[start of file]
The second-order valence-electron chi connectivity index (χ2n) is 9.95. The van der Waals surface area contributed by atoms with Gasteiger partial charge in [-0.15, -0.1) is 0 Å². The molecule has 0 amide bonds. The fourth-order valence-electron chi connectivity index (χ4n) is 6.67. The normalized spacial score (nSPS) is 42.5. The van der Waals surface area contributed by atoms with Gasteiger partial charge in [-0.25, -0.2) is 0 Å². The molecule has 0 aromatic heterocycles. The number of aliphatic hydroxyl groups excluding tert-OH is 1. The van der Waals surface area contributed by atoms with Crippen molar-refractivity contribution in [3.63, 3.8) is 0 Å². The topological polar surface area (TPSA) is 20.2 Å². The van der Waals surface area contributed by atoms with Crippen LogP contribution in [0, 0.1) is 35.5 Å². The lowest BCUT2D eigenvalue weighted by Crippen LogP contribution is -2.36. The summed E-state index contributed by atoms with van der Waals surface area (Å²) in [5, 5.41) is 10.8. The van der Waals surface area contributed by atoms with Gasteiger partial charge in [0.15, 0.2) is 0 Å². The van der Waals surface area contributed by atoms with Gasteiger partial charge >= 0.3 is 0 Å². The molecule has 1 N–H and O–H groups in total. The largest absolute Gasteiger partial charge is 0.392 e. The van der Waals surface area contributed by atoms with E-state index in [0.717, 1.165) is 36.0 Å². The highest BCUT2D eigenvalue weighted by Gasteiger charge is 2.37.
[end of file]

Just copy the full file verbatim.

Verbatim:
The second-order valence-electron chi connectivity index (χ2n) is 9.95. The van der Waals surface area contributed by atoms with Gasteiger partial charge in [-0.15, -0.1) is 0 Å². The molecule has 0 amide bonds. The fourth-order valence-electron chi connectivity index (χ4n) is 6.67. The normalized spacial score (nSPS) is 42.5. The van der Waals surface area contributed by atoms with Gasteiger partial charge in [-0.25, -0.2) is 0 Å². The molecule has 0 aromatic heterocycles. The number of aliphatic hydroxyl groups excluding tert-OH is 1. The van der Waals surface area contributed by atoms with Crippen molar-refractivity contribution in [3.63, 3.8) is 0 Å². The topological polar surface area (TPSA) is 20.2 Å². The van der Waals surface area contributed by atoms with Crippen LogP contribution in [0, 0.1) is 35.5 Å². The lowest BCUT2D eigenvalue weighted by Crippen LogP contribution is -2.36. The summed E-state index contributed by atoms with van der Waals surface area (Å²) in [5, 5.41) is 10.8. The van der Waals surface area contributed by atoms with Gasteiger partial charge in [0.15, 0.2) is 0 Å². The van der Waals surface area contributed by atoms with Gasteiger partial charge >= 0.3 is 0 Å². The molecule has 1 N–H and O–H groups in total. The largest absolute Gasteiger partial charge is 0.392 e. The van der Waals surface area contributed by atoms with E-state index in [0.717, 1.165) is 36.0 Å². The highest BCUT2D eigenvalue weighted by Gasteiger charge is 2.37.